In these black-and-white photographs taken or collected by the Subversive Unit from 1960 to 1963, the events covered are sit-ins at the Montgomery County Courthouse, at Woolworth’s in Huntsville, Alabama, and at Murphy’s Parkway Center in an unidentified city; surveillance photos of James Dombrowski, and Ann and Carl Braden; an arrest photo of Bob Zellner; scenes from a demonstration in Gadsden, Alabama; a photograph of James Hood; and an arrest photo of Ralph Abernathy.
Sit-in at the Montgomery County Courthouse, 1960
Here are five photographs of African-American undergraduates from Alabama State College standing in a hallway of the Montgomery County Courthouse following an attempt to receive service at the snack bar in the courthouse basement on February 25, 1960. The pictures were used to identify the young men. Those students were suspended soon after the event. The court case the students filed following that incident resulting in Dixon v Alabama State Board of Education. That case extended due process rights to students. The hearing panels on many campuses today are a direct result of that event.
Sit-in at Woolworth’s, Huntsville, Alabama, 1962
There are shots of a lunch-counter sit-in on January 31, 1962, at Woolworth's in Huntsville, Alabama, as well as arrest photos allegedly deriving from this incident at Woolworth's. A CORE (Congress of Racial Equality) hat and a CORE armband are visible in several photos.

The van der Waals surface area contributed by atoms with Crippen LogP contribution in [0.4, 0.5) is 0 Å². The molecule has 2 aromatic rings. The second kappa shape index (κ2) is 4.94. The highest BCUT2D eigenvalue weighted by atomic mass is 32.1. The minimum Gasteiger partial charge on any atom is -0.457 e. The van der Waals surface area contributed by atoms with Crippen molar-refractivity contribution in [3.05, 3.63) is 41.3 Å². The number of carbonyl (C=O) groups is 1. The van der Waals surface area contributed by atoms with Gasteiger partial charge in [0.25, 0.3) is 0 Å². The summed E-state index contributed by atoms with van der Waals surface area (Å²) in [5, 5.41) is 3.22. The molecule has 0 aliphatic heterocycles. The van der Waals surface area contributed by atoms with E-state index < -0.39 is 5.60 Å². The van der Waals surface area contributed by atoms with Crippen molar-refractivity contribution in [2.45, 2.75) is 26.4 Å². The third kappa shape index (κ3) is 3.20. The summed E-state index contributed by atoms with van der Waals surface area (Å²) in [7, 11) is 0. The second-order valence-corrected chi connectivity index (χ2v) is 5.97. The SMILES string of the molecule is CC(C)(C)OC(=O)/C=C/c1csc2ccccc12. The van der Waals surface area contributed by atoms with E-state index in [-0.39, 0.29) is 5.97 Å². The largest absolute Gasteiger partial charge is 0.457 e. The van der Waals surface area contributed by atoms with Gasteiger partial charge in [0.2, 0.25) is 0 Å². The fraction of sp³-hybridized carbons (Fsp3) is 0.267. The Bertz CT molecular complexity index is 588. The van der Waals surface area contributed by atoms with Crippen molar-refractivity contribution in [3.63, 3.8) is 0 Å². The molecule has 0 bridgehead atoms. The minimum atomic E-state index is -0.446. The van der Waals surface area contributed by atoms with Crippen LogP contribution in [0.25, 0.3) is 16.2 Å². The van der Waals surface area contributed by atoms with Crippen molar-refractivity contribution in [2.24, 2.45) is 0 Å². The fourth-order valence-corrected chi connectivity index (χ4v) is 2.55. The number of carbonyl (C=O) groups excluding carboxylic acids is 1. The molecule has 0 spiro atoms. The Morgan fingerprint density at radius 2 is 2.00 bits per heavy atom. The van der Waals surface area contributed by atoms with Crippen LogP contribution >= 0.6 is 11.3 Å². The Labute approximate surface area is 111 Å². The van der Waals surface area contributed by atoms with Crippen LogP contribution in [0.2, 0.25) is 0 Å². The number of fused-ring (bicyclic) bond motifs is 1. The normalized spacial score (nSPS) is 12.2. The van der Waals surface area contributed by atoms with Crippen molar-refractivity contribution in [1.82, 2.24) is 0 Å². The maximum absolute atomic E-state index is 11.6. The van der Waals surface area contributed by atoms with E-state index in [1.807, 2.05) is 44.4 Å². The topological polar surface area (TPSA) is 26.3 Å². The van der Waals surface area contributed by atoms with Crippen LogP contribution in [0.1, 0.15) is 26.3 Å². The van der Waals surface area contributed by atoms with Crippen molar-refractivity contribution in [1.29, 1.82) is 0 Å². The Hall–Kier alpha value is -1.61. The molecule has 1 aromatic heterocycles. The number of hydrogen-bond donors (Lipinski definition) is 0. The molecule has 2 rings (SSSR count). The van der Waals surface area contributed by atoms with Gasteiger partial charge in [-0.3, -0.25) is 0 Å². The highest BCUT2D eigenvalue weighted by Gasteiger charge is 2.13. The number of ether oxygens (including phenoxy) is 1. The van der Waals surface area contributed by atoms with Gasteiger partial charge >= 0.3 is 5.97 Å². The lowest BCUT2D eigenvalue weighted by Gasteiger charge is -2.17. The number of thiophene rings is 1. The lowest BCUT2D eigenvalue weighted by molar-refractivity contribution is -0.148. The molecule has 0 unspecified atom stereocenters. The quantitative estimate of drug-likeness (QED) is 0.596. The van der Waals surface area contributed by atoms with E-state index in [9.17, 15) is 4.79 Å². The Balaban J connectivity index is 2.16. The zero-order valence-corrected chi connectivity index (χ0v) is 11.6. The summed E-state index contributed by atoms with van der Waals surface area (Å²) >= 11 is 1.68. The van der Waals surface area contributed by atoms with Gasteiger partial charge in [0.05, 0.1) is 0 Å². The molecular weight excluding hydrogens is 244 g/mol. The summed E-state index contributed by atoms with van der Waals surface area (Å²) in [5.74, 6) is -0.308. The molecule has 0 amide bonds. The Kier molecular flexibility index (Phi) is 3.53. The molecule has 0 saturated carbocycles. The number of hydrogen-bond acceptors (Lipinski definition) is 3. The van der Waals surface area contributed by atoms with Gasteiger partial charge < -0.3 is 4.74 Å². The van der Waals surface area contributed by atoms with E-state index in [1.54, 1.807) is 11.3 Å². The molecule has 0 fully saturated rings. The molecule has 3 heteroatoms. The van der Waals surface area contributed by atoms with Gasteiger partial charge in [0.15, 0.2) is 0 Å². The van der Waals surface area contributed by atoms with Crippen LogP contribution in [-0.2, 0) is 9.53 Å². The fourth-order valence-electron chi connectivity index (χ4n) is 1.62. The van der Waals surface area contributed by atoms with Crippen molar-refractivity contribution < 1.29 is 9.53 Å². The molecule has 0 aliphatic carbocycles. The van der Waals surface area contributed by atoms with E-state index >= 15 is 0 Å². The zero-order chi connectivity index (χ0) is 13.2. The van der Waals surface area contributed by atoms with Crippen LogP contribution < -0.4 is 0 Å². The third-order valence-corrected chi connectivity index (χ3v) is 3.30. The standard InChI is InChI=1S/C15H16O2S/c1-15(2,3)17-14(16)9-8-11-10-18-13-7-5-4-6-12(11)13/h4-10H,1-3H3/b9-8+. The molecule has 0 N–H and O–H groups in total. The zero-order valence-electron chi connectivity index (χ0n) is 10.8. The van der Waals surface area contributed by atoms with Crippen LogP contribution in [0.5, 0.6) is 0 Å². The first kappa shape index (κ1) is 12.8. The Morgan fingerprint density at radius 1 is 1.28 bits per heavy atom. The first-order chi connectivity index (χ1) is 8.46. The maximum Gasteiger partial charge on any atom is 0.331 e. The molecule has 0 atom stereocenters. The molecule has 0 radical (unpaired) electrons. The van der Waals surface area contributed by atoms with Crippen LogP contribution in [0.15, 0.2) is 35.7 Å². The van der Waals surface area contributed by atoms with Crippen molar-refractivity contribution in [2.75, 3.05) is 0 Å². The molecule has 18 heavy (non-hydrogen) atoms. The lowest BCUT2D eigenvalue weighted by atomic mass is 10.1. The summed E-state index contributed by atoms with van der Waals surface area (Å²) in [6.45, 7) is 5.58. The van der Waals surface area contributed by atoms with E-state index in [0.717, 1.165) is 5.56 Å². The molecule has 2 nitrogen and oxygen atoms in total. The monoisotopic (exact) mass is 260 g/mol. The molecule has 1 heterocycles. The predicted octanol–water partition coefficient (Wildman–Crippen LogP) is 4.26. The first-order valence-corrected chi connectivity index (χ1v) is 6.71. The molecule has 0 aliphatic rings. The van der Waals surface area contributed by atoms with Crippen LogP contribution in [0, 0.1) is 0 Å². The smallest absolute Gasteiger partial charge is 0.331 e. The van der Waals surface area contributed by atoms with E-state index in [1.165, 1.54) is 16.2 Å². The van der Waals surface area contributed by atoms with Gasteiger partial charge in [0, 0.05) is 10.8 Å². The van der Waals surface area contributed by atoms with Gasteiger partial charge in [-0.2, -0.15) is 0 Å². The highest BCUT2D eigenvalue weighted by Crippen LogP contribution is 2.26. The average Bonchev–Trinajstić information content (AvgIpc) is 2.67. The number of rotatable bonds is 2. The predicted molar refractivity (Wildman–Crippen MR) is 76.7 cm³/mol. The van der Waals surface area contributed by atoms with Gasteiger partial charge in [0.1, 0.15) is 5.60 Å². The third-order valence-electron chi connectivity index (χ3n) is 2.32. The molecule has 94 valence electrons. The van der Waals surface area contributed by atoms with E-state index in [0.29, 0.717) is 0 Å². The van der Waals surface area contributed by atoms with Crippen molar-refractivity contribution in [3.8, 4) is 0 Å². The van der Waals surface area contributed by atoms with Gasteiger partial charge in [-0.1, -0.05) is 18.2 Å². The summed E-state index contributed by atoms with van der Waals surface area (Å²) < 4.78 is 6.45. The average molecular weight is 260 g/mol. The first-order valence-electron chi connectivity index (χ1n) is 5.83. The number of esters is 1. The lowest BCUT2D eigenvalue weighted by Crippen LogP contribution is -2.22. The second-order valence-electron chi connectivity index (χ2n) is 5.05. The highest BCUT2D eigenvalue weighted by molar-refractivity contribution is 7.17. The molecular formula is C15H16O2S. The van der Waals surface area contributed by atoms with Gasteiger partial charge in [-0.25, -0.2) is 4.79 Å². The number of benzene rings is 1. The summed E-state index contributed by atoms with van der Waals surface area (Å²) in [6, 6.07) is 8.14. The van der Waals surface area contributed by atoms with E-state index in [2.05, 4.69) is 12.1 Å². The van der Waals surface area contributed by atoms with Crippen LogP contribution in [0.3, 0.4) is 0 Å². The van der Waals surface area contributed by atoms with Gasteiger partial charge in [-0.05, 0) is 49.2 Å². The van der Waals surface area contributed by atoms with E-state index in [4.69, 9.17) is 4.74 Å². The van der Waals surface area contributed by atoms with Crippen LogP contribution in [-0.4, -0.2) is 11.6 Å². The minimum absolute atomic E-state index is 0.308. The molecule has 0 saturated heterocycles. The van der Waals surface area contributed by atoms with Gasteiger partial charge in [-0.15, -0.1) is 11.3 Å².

Sit-in at Murphy’s Parkway Center, ?1962
This lunch-counter sit-in, dated circa 1962, took place at Murphy's Parkway Center in an unidentified Alabama city.
Surveillance photos at the SCEF conference, 1962
The Surveillance Unit of the Alabama Department of Public Safety took photos of three white adults at the Southern Conference Education Fund (SCEF) meeting in Birmingham, Alabama, in 1962: James Dombrowksi, executive director of the SCEF, and his successors in that position, Ann Braden and Carl Braden.
Arrest photo of Bob Zellner, 1962
This arrest photo of Bob Zellner, the first white field secretary of the Student Nonviolent Coordinating Committee (SNCC), was taken in Montgomery in 1962. A stamp on the reverse, headed “Dept. of Pub. Safety I & I Div., Montgomery, Alabama,” gives his full name, John Robert Zellner, his vital statistics, the date “4-27-62,” the charge “Conspiracy to Violate the Trespass Law,” the remark “(Huntingdon Coll. campus?),” and an address—presumably Zellner’s—in Atlanta, Georgia.
Demonstration in Gadsden, Alabama, and James Hood, both 1963
These scenes from a demonstration in front of the Etowah County courthouse in Gadsden, Alabama, are dated circa 1961 on the reverse of the photographs, but they are almost certainly situated within the series of protests that took place in Gadsden from June to September, 1963. James Hood, an African-American from Gadsden, had enrolled at the University of Alabama and immediately thereafter was forced to withdraw on the basis of statements recorded by members of the Subversive Unit in the course of a speech that Hood made during the Gadsden protests.
An undated arrest photo of Ralph Abernathy.